By / October 28, 2022

Will the Czech Republic Become the Second EU Country to Legalize Recreational Cannabis?

Currently, only one EU country has legalized recreational cannabis. And despite popular belief, it is not the Netherlands. Here, the sale of cannabis is merely “tolerated” in licensed coffeeshops, despite the cultivation, distribution, and possession of cannabis remaining criminal offenses.

Nope, that title belongs to Malta, who became the first EU country to legalize cannabis for adults in December 2021. And the Czech Republic could well be the second.

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The Czech Cannabis Proposal

If the plan proposed by national drug coordinator Jindřich Vobořil goes into effect in 2024 as he hopes, the Czech Republic could become the second EU country to legalize recreational cannabis. This move could potentially put it ahead of Germany, which has yet to announce its schedule, even if there are rumors that it may do so by 2023.

In any case, it seems the Czech Republic is on track to become amongst the first, with the anti-drug coordinator recently presenting his plan to combat addiction – which includes the proposal to legalize cannabis – at a press conference last week.

Czech Is Listening to Consensus and Common Sense

“Right now, there is a political consensus that I should create this proposal to regulate cannabis, a substance that is illegal right now. We want to regulate it with the help of the market, and we think that regulation will be more effective than the current prohibition.”

Vobořil is among the leading Czech experts on drug issues, with nearly two decades of experience managing and developing health and social service programs related to drug addiction.

On the home page of his website, the first thing you find is a quote saying that studies show certain proportions of the population will become addicted to an addictive substance at some point in their lives. This addiction will occur despite society’s best prevention efforts, and the solution is not criminalization but rather the “controlled availability of less risky substances.”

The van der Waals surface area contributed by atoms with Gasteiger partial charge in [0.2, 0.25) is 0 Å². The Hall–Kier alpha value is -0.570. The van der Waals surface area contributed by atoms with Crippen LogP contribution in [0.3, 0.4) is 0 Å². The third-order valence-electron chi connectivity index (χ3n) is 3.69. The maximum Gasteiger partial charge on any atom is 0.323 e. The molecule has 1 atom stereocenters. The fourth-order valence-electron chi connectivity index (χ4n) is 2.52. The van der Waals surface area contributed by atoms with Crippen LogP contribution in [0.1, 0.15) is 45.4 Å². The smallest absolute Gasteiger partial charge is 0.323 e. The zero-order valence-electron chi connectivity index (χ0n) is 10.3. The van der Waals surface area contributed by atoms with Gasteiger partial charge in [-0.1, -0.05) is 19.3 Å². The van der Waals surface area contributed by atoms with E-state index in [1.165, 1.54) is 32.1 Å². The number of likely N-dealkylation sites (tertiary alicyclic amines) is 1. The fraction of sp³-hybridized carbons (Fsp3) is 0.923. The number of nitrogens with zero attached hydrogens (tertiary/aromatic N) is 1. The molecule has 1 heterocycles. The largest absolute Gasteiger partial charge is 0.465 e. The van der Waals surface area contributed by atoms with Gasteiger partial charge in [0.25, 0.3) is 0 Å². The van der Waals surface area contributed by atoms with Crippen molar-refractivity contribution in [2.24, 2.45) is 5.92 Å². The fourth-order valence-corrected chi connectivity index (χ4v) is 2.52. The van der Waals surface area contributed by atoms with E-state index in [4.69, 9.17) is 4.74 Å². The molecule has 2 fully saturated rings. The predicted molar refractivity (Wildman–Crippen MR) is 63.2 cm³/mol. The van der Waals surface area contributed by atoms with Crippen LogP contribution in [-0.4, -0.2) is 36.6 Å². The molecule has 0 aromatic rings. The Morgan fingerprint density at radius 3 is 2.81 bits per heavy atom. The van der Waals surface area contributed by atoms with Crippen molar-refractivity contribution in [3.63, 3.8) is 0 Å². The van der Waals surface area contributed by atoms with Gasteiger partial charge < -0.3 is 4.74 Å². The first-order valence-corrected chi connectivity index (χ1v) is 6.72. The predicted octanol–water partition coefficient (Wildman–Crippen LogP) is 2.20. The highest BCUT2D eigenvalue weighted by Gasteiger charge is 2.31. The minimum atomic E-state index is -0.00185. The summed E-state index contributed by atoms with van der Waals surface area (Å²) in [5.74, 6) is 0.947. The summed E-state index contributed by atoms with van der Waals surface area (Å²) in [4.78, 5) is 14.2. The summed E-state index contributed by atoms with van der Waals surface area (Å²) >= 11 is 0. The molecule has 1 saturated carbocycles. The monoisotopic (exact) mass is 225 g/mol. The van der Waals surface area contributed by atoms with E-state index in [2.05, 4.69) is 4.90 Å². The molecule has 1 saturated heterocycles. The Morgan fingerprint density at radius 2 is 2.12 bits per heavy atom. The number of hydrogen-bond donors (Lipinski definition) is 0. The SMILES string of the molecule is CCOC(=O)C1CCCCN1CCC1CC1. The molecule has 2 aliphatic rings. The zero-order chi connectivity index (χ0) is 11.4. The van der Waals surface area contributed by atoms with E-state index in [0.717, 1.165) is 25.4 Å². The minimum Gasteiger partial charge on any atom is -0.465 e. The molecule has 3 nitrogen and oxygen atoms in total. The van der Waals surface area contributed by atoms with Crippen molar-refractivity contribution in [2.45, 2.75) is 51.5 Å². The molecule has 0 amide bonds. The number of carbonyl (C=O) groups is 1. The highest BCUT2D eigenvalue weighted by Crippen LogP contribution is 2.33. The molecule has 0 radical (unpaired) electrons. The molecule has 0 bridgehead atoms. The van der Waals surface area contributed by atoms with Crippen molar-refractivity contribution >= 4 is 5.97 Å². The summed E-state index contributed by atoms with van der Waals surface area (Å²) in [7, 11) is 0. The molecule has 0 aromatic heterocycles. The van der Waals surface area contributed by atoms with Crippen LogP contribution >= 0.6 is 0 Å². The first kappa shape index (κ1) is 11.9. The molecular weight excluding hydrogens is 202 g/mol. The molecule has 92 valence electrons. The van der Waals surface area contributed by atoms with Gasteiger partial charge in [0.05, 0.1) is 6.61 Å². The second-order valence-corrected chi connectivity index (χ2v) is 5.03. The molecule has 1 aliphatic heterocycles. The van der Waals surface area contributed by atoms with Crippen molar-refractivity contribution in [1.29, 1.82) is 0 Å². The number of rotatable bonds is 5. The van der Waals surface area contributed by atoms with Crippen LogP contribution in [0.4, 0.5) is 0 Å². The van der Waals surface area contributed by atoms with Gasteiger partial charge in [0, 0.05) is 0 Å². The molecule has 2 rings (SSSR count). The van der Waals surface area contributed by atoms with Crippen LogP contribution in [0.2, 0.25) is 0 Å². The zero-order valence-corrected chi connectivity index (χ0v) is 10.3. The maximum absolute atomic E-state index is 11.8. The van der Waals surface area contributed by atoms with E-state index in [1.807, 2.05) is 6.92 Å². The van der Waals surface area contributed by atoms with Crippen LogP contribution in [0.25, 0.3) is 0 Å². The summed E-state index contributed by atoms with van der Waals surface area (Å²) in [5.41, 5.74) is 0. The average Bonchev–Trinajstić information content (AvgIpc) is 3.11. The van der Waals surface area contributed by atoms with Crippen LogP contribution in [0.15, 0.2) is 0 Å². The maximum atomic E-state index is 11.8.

At the press conference, the drug coordinator described the current legal status quo regarding cannabis as “a grand social experiment that is not working.” He believes that legalizing and regulating the sale of cannabis will be more effective in addressing the addiction problem – and will also generate significant tax revenue.

Czech Republic Sees Financial Upside, Too

The three-year plan outlines proposals for taxing not only cannabis but also already legal addictive substances, including tobacco products.

“There are no excise taxes right now on e-cigarettes and nicotine patches, so we would introduce a lower excise tax than we have on cigarettes. As for taxes on cigarettes, right now, they are increasing every year, and I expect we will agree to keep it that way.”

The Czech state could gain up to 15 billion crowns (€600 million) a year from the new tax proposal, which also includes combating the black market in cigarettes, alcohol and gambling, as well as more efficient tax collection. Other proposals in the plan include increased spending on drug prevention and treatment, as well as the creation of a new anti-drug agency, which would be responsible for anti-drug measures and their financing.

Announcement Is Fitting With January Policy Statement

Petr Fiala’s government announced in its policy statement in January this year that it wanted to tackle the problem of addiction based on scientific evidence. It is expected to receive Vobořil’s completed plan, with implementation dates, by the end of the year. The country is also calling on other European nations to do the same.

(Featured image by Oleh Morhun via Unsplash)

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